INDIANAPOLIS – Sunday’s game had the feel of last week, of others last year when victory with late heroics would be achieved.
Ultimately, the Colts drove from their 14 to the Miami 23 with 1:50 to go, but four final cracks at a ninth comeback win in the last 18 outings failed.
After winning nine straight times in games decided by seven points or less and triumphing at home seven straight times, Chuck Pagano stood at the podium on the short side of the score at Lucas Oil Stadium for the first time in 51 weeks.
“We win as a team and lose as a team. We’ll make the corrections and put this one behind us. This is a marathon. This ain’t a sprint,” said Pagano, nearly spitting his words. “It’s week two. We want to win at home. We want to win every ballgame. We’re going to compete and prepare to win every game.”
The Colts are 1-1 after two weeks for the second straight season. Opposed to last year reaching this juncture with a win, this one came in a battle where Indianapolis erased an 11-point second-quarter deficit before taking a three-point lead.
The Colts forced a turnover to start the second half and failed to take a seven-point advantage when a touchdown was called back by a penalty after forcing a Miami turnover. Instead, the Colts settled for a field goal.
The 20-17 lead lasted two Miami possessions, and the 24-20 lead the Dolphins took with 4:40 left in the third quarter held the rest of the way.
Subsequent Colts possessions ended with two punts and an interception in the Miami end zone, then the last chance effort ended with four missed plays from the 23.
“(We’re) disappointed in the loss. We had our chances. We made plays,” said Pagano. “Offensively, we moved the ball up and down the field and couldn’t convert and score touchdowns.
“We gave up too many big plays in the first half. We knew they were going to generate pass rush on us. They made just enough plays to get out of here with a win.”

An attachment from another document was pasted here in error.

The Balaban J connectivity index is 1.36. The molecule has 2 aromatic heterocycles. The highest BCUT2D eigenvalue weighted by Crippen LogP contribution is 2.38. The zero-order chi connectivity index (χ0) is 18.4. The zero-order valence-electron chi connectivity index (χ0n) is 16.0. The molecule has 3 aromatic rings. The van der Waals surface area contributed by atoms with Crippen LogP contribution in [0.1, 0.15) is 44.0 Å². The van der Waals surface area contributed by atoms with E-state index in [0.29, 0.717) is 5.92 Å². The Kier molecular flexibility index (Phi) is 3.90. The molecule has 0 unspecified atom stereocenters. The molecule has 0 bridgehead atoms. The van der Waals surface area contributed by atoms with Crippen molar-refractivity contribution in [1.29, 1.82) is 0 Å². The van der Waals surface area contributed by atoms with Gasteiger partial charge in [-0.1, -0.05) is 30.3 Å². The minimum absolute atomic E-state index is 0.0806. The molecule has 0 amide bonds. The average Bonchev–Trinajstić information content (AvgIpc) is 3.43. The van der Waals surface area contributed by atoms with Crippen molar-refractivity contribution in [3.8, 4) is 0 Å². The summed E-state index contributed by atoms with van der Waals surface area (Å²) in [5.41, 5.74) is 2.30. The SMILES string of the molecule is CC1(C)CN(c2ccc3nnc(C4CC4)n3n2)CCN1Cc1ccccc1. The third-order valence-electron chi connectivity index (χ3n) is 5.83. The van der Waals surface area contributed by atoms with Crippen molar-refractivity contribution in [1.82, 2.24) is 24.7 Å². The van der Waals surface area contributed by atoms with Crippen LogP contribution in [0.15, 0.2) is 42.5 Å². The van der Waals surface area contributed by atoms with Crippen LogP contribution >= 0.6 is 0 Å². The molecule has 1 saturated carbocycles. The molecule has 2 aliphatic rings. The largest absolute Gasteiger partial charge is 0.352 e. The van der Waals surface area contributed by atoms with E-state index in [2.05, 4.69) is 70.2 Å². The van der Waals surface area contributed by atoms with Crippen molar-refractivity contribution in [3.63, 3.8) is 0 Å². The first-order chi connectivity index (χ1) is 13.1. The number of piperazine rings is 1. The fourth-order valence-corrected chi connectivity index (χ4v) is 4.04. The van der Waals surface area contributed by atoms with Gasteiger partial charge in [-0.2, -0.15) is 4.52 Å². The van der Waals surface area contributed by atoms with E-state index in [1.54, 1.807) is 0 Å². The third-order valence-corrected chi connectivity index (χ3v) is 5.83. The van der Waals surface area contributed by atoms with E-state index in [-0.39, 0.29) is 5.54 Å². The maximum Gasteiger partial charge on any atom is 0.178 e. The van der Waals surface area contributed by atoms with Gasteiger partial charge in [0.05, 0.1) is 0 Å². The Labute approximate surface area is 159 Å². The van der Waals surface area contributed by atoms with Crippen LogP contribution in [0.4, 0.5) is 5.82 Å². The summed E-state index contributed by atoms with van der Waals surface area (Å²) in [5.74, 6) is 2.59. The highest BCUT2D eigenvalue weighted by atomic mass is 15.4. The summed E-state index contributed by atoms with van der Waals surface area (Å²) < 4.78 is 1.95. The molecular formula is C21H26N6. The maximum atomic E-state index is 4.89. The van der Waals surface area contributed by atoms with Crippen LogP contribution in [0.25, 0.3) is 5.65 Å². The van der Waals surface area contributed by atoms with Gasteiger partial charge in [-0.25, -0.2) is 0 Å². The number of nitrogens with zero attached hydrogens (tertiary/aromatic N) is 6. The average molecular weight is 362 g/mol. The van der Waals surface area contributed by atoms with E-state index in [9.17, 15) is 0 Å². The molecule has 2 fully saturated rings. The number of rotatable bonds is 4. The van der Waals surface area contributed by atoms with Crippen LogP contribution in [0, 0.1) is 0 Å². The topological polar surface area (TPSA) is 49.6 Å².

Ryan Tannehill (23-of-34 passing, 319 yards) hit Mike Wallace on an 18-yard touchdown to open the scoring, and his 67-yard completion to Charles Clay set up a 10-yard sweep by Lamar Miller.
Luck engineered an 80-yard drive early in the second quarter to cut the deficit to four, then pushed the Colts into the lead just prior to the half with a 78-yard march. Miami countered with a half-ending 54-yard field goal for a 17-17 tie.
Luck (25-of-43 passing, 321 yards, 1 TD/int.) was 17-of-27 passing in the first half for 242 yards, teaming with
“It was a disappointing last series,” said Luck. “You start thinking about plays afterward. Instead of throwing the ball up for grabs, take the underneath guy, get five yards and take second-and-five. We ended up in second-, third- and fourth-and 10. (I didn’t handle) that particularly well.
“They did a good job pressuring on the last play. You never want to get sacked on fourth down. I was disappointed in myself. We didn’t make the plays when it counted, they did. Credit them. They deserved to win.”
Miami was playing its second straight road game. In last week’s win at Cleveland, Miami had six sacks, three interceptions and allowed one third-down conversion.
While the Colts fared better, Miami’s second-half performance earned the win.
“Good defense. They had a solid week one. They got after Cleveland real good – six sacks, held them to seven percent (one-of-14) on third downs,” said Pagano. “We made some plays. We had 133 yards rushing, over 300 passing. I think we had 450 yards offense.
“What matters is the final score, and we were four points short. You had a touchdown called back, which hurt. It changed momentum. It was a big deal.”
The Colts bounced back from each of their five losses in 2012. They will be tested with a road trip to NFC Champion San Francisco next Sunday.
“We’ve always been resilient. I think that’s what our team is,” said Wayne. “The only thing this does is prove we won’t go undefeated. It’s a marathon, not a sprint. Hopefully, we correct our mistakes and remember this bitter taste we have. Hopefully, we turn this thing around.”
INJURY UPDATE -- Pagano said guard